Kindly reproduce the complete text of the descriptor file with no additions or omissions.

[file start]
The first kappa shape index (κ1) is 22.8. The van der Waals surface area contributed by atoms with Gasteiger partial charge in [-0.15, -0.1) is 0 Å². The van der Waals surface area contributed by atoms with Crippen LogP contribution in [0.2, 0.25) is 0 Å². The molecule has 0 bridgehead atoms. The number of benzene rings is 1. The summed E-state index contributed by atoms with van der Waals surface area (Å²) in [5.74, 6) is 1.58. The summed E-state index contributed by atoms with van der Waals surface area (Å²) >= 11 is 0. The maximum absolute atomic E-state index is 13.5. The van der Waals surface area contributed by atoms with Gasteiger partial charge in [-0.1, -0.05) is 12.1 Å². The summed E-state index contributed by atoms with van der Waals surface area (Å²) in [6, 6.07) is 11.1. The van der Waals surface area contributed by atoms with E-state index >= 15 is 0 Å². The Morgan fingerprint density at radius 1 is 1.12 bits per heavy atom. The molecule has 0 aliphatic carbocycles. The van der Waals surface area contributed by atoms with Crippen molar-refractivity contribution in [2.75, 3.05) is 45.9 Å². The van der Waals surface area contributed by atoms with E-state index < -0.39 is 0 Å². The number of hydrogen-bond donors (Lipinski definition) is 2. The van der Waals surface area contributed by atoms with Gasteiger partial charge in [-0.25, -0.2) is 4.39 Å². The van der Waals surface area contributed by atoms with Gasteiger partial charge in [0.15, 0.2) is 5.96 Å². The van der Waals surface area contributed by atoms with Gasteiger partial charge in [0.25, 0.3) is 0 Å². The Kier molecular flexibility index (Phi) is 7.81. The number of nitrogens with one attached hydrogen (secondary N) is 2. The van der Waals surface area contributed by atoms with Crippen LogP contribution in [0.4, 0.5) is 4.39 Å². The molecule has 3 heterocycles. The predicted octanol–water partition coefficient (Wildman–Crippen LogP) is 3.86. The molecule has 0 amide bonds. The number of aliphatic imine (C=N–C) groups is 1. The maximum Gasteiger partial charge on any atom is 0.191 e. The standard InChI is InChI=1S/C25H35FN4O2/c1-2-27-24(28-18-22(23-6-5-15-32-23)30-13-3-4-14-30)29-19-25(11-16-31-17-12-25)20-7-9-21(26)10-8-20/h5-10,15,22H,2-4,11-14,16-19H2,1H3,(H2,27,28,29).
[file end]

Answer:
The first kappa shape index (κ1) is 22.8. The van der Waals surface area contributed by atoms with Gasteiger partial charge in [-0.15, -0.1) is 0 Å². The van der Waals surface area contributed by atoms with Crippen LogP contribution in [0.2, 0.25) is 0 Å². The molecule has 0 bridgehead atoms. The number of benzene rings is 1. The summed E-state index contributed by atoms with van der Waals surface area (Å²) in [5.74, 6) is 1.58. The summed E-state index contributed by atoms with van der Waals surface area (Å²) >= 11 is 0. The maximum absolute atomic E-state index is 13.5. The van der Waals surface area contributed by atoms with Gasteiger partial charge in [-0.1, -0.05) is 12.1 Å². The summed E-state index contributed by atoms with van der Waals surface area (Å²) in [6, 6.07) is 11.1. The van der Waals surface area contributed by atoms with E-state index >= 15 is 0 Å². The Morgan fingerprint density at radius 1 is 1.12 bits per heavy atom. The molecule has 0 aliphatic carbocycles. The van der Waals surface area contributed by atoms with Crippen molar-refractivity contribution in [2.75, 3.05) is 45.9 Å². The van der Waals surface area contributed by atoms with E-state index < -0.39 is 0 Å². The number of hydrogen-bond donors (Lipinski definition) is 2. The van der Waals surface area contributed by atoms with Gasteiger partial charge in [-0.25, -0.2) is 4.39 Å². The van der Waals surface area contributed by atoms with Gasteiger partial charge in [0.15, 0.2) is 5.96 Å². The van der Waals surface area contributed by atoms with Gasteiger partial charge in [0.25, 0.3) is 0 Å². The Kier molecular flexibility index (Phi) is 7.81. The number of nitrogens with one attached hydrogen (secondary N) is 2. The van der Waals surface area contributed by atoms with Crippen LogP contribution in [0.4, 0.5) is 4.39 Å². The molecule has 3 heterocycles. The predicted octanol–water partition coefficient (Wildman–Crippen LogP) is 3.86. The molecule has 0 amide bonds. The number of aliphatic imine (C=N–C) groups is 1. The maximum Gasteiger partial charge on any atom is 0.191 e. The standard InChI is InChI=1S/C25H35FN4O2/c1-2-27-24(28-18-22(23-6-5-15-32-23)30-13-3-4-14-30)29-19-25(11-16-31-17-12-25)20-7-9-21(26)10-8-20/h5-10,15,22H,2-4,11-14,16-19H2,1H3,(H2,27,28,29).